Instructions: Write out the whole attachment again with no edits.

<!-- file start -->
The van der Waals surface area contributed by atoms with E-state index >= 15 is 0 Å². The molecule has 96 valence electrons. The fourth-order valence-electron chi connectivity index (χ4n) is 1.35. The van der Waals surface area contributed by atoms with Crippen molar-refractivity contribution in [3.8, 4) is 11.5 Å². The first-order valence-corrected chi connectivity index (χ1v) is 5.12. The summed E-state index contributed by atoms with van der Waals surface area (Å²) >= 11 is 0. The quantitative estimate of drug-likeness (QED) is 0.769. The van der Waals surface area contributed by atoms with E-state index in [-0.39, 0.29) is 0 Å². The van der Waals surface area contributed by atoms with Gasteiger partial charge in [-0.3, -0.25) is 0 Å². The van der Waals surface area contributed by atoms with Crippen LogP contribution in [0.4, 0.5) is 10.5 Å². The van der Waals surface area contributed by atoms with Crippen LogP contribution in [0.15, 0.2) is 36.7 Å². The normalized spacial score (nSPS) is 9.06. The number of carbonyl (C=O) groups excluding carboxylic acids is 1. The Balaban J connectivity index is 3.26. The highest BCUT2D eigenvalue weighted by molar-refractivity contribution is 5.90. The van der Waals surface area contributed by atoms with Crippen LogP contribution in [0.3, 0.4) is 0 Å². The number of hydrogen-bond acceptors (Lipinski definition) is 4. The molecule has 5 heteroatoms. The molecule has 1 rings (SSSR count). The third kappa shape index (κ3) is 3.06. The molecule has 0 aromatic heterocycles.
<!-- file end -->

The van der Waals surface area contributed by atoms with E-state index >= 15 is 0 Å². The molecule has 96 valence electrons. The fourth-order valence-electron chi connectivity index (χ4n) is 1.35. The van der Waals surface area contributed by atoms with Crippen molar-refractivity contribution in [3.8, 4) is 11.5 Å². The first-order valence-corrected chi connectivity index (χ1v) is 5.12. The summed E-state index contributed by atoms with van der Waals surface area (Å²) >= 11 is 0. The quantitative estimate of drug-likeness (QED) is 0.769. The van der Waals surface area contributed by atoms with E-state index in [-0.39, 0.29) is 0 Å². The van der Waals surface area contributed by atoms with Gasteiger partial charge in [-0.3, -0.25) is 0 Å². The van der Waals surface area contributed by atoms with Crippen LogP contribution in [0.4, 0.5) is 10.5 Å². The van der Waals surface area contributed by atoms with Crippen LogP contribution in [0.15, 0.2) is 36.7 Å². The normalized spacial score (nSPS) is 9.06. The number of carbonyl (C=O) groups excluding carboxylic acids is 1. The Balaban J connectivity index is 3.26. The highest BCUT2D eigenvalue weighted by molar-refractivity contribution is 5.90. The van der Waals surface area contributed by atoms with Crippen LogP contribution in [0.3, 0.4) is 0 Å². The number of hydrogen-bond acceptors (Lipinski definition) is 4. The molecule has 5 heteroatoms. The molecule has 1 rings (SSSR count). The third kappa shape index (κ3) is 3.06. The molecule has 0 aromatic heterocycles.